Barile said that he and Supervisor Ken Schmitt have stepped away from the bank negotiations and that board members Suzi McDonough and John Lupinacci will finalize the deal. Barile alleged that the two board members have slowed the bank deal down, as well as contributed to the contentious Journal News story, as retribution for when Barile accused them of “corruption” in the spring of 2018 and filed a grievance with the state comptroller and attorney general offices. The allegations centered on the town’s procurement policies and how it bids jobs.
Lupinacci denied there was any “retribution,” noting that he voted for the purchase of the Swan Cove land and said the state comptroller is simply doing a routine audit and not an “investigation.”
“I, too, believe the the [Journal News] stories have been sensationalized and I actually felt for you,” Lupinacci told Barile during the March 27 meeting. “You don’t like it when you are called corrupt in these articles and I don’t like being called corrupt when there isn’t any [corruption]. I think you are emotional on this and I get that.”
Lupinacci said he did not feed Wilson or Buckley information and said when Wilson called him, “I told him you’re not going to like what I have to say.”
“I voted for Swan Cove. It was a 5-0 vote,” Lupinacci said. “I wanted that property and I didn’t mind spending a million dollars. I was not coerced, and there was no corruption, there was no money under the table, nothing. I wanted the last piece of land around the lake for the town. I’ve said it many times that I think that park is going to be great. So, where does it come from that I am retaliating against you? I am not.
“There is nothing to retaliate against,” Lupinacci added. “This is a routine state audit focusing on procurement and they will find no crime, no coercion or corruption. Boards can always do a better job of keeping costs competitive by going out to [bids] more frequently.”
Councilman Jonathan Schneider said he’s always advocated for more parking in downtown Mahopac and lamented the discourse politics has taken locally and nationally.
“I’ve been pushing parking for seven years,” he said. “I fully expect to have a target on me while I am in office, the only thing I request is that it is on my chest and not on my back. We need to get more focused on what is happening, not on what is being said.”
At the time of this article, Councilwoman McDonough was on vacation in Australia and unavailable for comment.
As for the ethics filing, Barile said he didn’t fill out the form incorrectly on purpose, but he will refile it.
“I never did one before and it’s confusing, but that’s no excuse,” he said. “I asked people with experience and was told to fill it out exactly like I did. I disagreed and said then, this is going to come back and bite me in the butt someday. But the bottom line is this is my fault.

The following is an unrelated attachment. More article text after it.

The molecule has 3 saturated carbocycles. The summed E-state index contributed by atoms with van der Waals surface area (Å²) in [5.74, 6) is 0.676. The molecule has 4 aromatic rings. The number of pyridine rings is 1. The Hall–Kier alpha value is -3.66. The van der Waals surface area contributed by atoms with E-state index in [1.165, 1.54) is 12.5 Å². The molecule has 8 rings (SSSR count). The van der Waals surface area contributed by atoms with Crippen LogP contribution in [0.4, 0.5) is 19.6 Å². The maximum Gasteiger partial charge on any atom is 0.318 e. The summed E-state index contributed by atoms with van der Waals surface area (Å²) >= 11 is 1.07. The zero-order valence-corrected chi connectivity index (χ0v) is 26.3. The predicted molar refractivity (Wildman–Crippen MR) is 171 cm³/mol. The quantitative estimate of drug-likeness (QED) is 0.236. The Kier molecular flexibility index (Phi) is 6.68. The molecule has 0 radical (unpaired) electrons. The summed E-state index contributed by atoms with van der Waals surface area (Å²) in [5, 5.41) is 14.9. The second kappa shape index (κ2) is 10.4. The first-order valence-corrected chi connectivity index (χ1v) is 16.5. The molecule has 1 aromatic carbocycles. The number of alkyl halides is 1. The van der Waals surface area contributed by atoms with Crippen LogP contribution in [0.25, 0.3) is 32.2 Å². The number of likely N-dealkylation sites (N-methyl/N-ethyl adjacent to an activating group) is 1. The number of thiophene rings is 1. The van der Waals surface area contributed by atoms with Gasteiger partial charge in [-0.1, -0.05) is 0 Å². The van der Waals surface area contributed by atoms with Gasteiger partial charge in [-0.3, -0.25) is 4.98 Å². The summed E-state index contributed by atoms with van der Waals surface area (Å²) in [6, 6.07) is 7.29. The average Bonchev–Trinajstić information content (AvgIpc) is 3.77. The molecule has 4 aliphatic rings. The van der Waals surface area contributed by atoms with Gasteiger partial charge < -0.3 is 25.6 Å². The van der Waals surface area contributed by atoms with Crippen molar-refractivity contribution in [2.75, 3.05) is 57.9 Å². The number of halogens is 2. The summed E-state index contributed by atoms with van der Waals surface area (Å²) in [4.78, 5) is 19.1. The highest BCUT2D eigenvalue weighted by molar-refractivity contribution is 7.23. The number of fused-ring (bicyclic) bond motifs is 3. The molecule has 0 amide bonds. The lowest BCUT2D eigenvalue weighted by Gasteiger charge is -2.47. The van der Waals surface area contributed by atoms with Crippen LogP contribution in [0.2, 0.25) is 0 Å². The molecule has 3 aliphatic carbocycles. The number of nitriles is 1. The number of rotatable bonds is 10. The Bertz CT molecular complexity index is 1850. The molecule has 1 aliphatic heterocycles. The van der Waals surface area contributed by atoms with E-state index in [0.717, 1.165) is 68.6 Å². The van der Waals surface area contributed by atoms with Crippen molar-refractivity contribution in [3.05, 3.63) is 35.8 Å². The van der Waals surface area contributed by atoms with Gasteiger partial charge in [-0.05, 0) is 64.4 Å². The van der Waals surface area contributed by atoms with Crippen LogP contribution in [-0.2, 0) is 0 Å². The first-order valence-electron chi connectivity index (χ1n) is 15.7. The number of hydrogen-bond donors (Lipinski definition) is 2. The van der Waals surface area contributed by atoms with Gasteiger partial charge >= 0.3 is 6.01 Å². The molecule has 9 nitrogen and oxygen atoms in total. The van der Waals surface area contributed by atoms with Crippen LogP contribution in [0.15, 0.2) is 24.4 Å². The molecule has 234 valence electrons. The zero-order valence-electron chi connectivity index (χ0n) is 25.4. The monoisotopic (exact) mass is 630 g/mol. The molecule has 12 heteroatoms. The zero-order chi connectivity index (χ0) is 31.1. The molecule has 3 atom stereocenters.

“I am an open book. I have nothing to hide and always spoke about the taxes we pay,” he continued. “For earned income, [the form] says, ‘Do not list such things as unearned sources of income such as interest, dividends, distributions or capital gains.’ Mr. Wilson made [a big deal] about that in his article—that I didn’t put down where my income comes from. But rental and real estate are reported as ‘dividends.’ They are not reported as earned income. So, I was actually correct [in not reporting that as income]. The reporter was flat-out wrong. The bottom line is my ethics file will be refiled. It will be amended to show the several buildings that I owned around town.”
Barile also denied the contention that the Swan Cove property doesn’t have the necessary permits.
“It’s been listed by some of the foremost brokers and you can’t list something unless it has the permits,” he said. “Everybody knows that, and Buckley kept it out there to make me look bad.”
He also said that contrary to social media rumors, Cotaj did not make a large profit on the Swan Cove deal with the town.
“Cotaj had over $900,000 invested in that property,” he said, noting it was alleged that Cotaj made over $200,000 selling it to the town. “He paid over $700,000 for it, he had two years of taxes over $60,000, he had closing costs, he had insurance and he had engineering and miscellaneous application fees.”
Barile lamented that the negotiations with the bank were dragging on, delaying the start of the project.
“We should be starting construction today,” he said. “We planned all along to start on April 1. Now [McDonough and Lupinacci] will go negotiate and they will let you know when we can start.”